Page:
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Can a bass amp be too loud?

Discussion in 'Amps and Cabs [BG]' started by JoeBbass, Dec 26, 2013.

  1. So here's the deal. I'm looking at an amp on ebay and the owns says the reason he's selling it is cos it's too loud for home use. I own an active bass, this amp has gain, master volume, an active input and is 150W. Because of this I think it wouldn't be too loud but then again I'm a relative newbie.

    Would it be too loud with EVERYTHING turned way down?

    I like to play at minimum volume for the comfort of myself and others.
  2. iiipopes


    May 4, 2009
    All gain and master volume knobs on all amplifiers have zeros as well as tens. You can turn down so soft even you can't hear it.

    Here's the problem with bass: resonance. You might think it is really, really soft. But if it is just the right frequency or room geometry, it can resonate and be heard where you least expect it. The best thing to do is to "de-couple" the amplifier cabinet from the floor by casters, or setting it on a chair or amp stand, and angle it diagonally in the room to avoid resonances and standing waves as much as possible.
  3. FretNoMore

    FretNoMore * Cooking with GAS *

    Jan 25, 2002
    The frozen north
    No, you can turn the volume down low.
  4. IF the seller likes distortion from overdriving the preamp then it could be "too loud" for their needs.
  5. Jeff Scott

    Jeff Scott Rickenbacker guru.......... Supporting Member

    With the seller's logic he must think there are only two positions for the throttle pedal in his car:

    -Foot off the pedal
    -Pedal mashed to the floorboard!

  6. Maybe the guy in the music store just didn't tell him what the knobs do?
  7. More accurately the seller should say the amp is more than he needs for his purpose but of course he could simply turn it down. Maybe he feels someone needs this amp to get the full benefit of it and desires a smaller comp act practice type amp . Personally my only bass amp is 500 watts and 2 15s and I can play it softly as needed.
  8. monsterthompson

    monsterthompson The Eighth Note Wonder Of The World Supporting Member

    Nov 25, 2008
    To be fair, I have a little 20w guitar amp with a 10" speaker, and it was too loud (a Mesa Subway Rocket). The taper on the volume knob was either whisper or roar, before you even got to 1. I had the Mesa guys put a Master pot with a more gentle taper and developed a much more useable range of "quiet" settings. Prior to the swap, the volume knob had a hair trigger that made it very difficult to set for apartment level volume.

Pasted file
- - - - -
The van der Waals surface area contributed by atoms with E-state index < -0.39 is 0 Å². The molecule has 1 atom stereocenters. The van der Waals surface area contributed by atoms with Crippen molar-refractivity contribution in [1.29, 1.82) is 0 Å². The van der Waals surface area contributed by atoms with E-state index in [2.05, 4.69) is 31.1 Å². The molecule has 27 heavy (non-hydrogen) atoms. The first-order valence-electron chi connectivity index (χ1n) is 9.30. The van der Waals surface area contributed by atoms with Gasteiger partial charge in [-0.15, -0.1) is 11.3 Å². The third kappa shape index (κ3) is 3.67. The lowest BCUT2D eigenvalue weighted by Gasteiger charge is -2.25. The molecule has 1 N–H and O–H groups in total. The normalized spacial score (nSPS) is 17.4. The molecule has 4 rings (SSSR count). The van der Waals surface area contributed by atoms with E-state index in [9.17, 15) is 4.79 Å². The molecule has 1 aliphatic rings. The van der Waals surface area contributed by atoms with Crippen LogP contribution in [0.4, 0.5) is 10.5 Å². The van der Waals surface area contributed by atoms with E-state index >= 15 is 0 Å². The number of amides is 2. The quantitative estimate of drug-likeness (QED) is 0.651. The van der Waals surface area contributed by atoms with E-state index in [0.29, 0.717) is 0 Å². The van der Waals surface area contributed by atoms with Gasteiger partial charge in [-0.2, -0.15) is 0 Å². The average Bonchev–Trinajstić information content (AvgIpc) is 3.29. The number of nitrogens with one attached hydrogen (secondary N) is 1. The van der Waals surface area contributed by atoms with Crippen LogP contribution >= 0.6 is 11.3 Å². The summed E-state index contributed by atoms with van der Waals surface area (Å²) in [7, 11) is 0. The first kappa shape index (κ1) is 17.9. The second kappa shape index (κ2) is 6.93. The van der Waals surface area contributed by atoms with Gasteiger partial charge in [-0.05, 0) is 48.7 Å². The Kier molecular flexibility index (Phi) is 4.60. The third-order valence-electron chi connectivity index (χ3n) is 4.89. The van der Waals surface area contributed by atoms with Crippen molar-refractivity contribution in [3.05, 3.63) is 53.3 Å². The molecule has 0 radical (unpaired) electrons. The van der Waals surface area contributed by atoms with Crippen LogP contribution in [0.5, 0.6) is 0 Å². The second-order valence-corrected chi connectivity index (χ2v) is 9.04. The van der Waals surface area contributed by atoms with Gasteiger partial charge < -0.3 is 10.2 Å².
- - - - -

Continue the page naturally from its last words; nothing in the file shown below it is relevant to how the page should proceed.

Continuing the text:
9. NWB


    Apr 30, 2008
    Kirkland, WA
    So says his wife.;)
  10. LiquidMidnight


    Dec 25, 2000
    There was a venue I used to play where I would use the Active pad on one of my heads. I didn't do it because my bass was clipping the front end or anything. I did it, because with the efficiency of my cab, my amp was still blowing out the FOH even with my volume on 1. Kicking the pad in gave me room to turn down the volume knob.
  11. hsech

    hsech I'm not old, I'm just seasoned. Gold Supporting Member

    Jun 27, 2012
    Central Iowa
  12. Clouz

    Clouz The Ayatollah of Jack and Cola

    Jan 26, 2013
    no :D
  13. Korladis

    Korladis Supporting Member

    Too loud in a literal sense? No, pretty much all amps out there have volume knobs, and lots have both input gain and master volume controls.

    Too loud to get the sound he's after (such as power amp distortion) in the house might be a possibility, though.
  14. Its rare, but yes. For example, some high power guitar amps don't have a smooth volume control knob, so the volume jumps from to low to, to loud with no happy between volume. With that said - probably not.

    EDIT: For example ~
    +1. Yep
  15. FretNoMore

    FretNoMore * Cooking with GAS *

    Jan 25, 2002
    The frozen north
    The cynic in me says it could be a marketing trick; "too loud for home use" might make people think it's great for live use. It's 150 Watts though, so that may not be the case.
  16. AciDBatH666


    Feb 13, 2008
    Lafayette, LA
    He probably means that in order to get the sound/tone he wants, he has to push the amp to it's limits. Which is too high of a volume for his tastes. You'll find that when you're playing with a lot of metal guitarists you'll need more power to compensate for the ones that "NEED" to crank their amp to the max to get "their tone".

    I have a Gallien Krueger 1001rb. In order to get the Gallien Krueger "growl", I have to push the amp pretty hard (which means that the volume is MEGA HIGH with 700 watts). Instead of doing that, I have a Sansamp Tech 21 RBI generating most of my tone even at low levels.
    The other way around this is to get the GK 700rb. Less watts means that I can crank it higher to get the amp to push harder (to get the growl), and it won't be as loud as the 1001.
  17. Dmwphoto

    Dmwphoto what does this light/\ do?

    Nov 27, 2013
    Richmond va
    gotta be this
  18. jdb72


    Jul 31, 2010
    It is only too loud if you are a guitar player or diva lead singer!

  19. +1
  20. Jim Carr

    Jim Carr Dr. Jim Gold Supporting Member

    Jan 21, 2006
    Denton, TX or Kailua, HI
    fEARful Kool-Aid dispensing liberal academic card-carrying union member Musicians Local 72-147
    Fake reason for selling. He doesn't like the amp because either it is NOT loud enough, is too heavy, too ugly, too big, is not as cool as the new one he wants or likely some combination of several of the above.